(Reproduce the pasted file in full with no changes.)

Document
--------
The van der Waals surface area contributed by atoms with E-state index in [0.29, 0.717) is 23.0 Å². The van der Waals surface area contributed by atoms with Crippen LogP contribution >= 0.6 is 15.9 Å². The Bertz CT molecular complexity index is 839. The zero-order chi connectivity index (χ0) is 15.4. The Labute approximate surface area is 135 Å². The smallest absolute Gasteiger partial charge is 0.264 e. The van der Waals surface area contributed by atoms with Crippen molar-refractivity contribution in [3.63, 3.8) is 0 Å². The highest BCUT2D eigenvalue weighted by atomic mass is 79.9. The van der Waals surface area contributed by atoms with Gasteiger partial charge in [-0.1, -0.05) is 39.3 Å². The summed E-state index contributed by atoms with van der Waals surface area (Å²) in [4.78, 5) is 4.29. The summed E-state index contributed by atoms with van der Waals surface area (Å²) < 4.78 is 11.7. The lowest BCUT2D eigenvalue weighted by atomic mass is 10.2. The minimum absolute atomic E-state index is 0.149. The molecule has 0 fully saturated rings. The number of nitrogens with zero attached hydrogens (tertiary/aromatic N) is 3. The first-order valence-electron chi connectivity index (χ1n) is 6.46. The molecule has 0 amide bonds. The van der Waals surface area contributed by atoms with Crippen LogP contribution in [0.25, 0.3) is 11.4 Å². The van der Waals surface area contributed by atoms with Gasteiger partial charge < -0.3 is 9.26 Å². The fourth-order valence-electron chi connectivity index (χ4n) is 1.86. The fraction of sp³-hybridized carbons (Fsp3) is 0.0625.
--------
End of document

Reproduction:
The van der Waals surface area contributed by atoms with E-state index in [0.29, 0.717) is 23.0 Å². The van der Waals surface area contributed by atoms with Crippen LogP contribution >= 0.6 is 15.9 Å². The Bertz CT molecular complexity index is 839. The zero-order chi connectivity index (χ0) is 15.4. The Labute approximate surface area is 135 Å². The smallest absolute Gasteiger partial charge is 0.264 e. The van der Waals surface area contributed by atoms with Crippen molar-refractivity contribution in [3.63, 3.8) is 0 Å². The highest BCUT2D eigenvalue weighted by atomic mass is 79.9. The van der Waals surface area contributed by atoms with Gasteiger partial charge in [-0.1, -0.05) is 39.3 Å². The summed E-state index contributed by atoms with van der Waals surface area (Å²) in [4.78, 5) is 4.29. The summed E-state index contributed by atoms with van der Waals surface area (Å²) < 4.78 is 11.7. The lowest BCUT2D eigenvalue weighted by atomic mass is 10.2. The minimum absolute atomic E-state index is 0.149. The molecule has 0 fully saturated rings. The number of nitrogens with zero attached hydrogens (tertiary/aromatic N) is 3. The first-order valence-electron chi connectivity index (χ1n) is 6.46. The molecule has 0 amide bonds. The van der Waals surface area contributed by atoms with Crippen LogP contribution in [0.25, 0.3) is 11.4 Å². The van der Waals surface area contributed by atoms with Gasteiger partial charge < -0.3 is 9.26 Å². The fourth-order valence-electron chi connectivity index (χ4n) is 1.86. The fraction of sp³-hybridized carbons (Fsp3) is 0.0625.